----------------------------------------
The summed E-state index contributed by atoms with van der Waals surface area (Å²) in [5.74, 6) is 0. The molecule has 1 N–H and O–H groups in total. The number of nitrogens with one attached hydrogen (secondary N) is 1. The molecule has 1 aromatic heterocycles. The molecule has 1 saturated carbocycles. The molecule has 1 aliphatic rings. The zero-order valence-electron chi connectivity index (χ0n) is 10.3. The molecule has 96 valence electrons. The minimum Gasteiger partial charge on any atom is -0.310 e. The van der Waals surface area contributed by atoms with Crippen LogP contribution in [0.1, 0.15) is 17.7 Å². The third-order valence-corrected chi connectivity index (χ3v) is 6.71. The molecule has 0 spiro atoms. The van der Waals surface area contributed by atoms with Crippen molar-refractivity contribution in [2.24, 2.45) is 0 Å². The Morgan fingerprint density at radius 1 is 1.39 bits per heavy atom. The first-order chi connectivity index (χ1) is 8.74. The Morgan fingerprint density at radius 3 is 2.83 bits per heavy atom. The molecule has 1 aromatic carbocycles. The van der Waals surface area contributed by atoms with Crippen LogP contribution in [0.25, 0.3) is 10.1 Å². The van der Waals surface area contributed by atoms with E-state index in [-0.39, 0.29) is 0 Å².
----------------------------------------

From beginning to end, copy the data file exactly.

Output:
The summed E-state index contributed by atoms with van der Waals surface area (Å²) in [5.74, 6) is 0. The molecule has 1 N–H and O–H groups in total. The number of nitrogens with one attached hydrogen (secondary N) is 1. The molecule has 1 aromatic heterocycles. The molecule has 1 saturated carbocycles. The molecule has 1 aliphatic rings. The zero-order valence-electron chi connectivity index (χ0n) is 10.3. The molecule has 96 valence electrons. The minimum Gasteiger partial charge on any atom is -0.310 e. The van der Waals surface area contributed by atoms with Crippen LogP contribution in [0.1, 0.15) is 17.7 Å². The third-order valence-corrected chi connectivity index (χ3v) is 6.71. The molecule has 0 spiro atoms. The van der Waals surface area contributed by atoms with Crippen molar-refractivity contribution in [2.24, 2.45) is 0 Å². The Morgan fingerprint density at radius 1 is 1.39 bits per heavy atom. The first-order chi connectivity index (χ1) is 8.74. The Morgan fingerprint density at radius 3 is 2.83 bits per heavy atom. The molecule has 1 aromatic carbocycles. The van der Waals surface area contributed by atoms with Crippen LogP contribution in [0.25, 0.3) is 10.1 Å². The van der Waals surface area contributed by atoms with E-state index in [-0.39, 0.29) is 0 Å².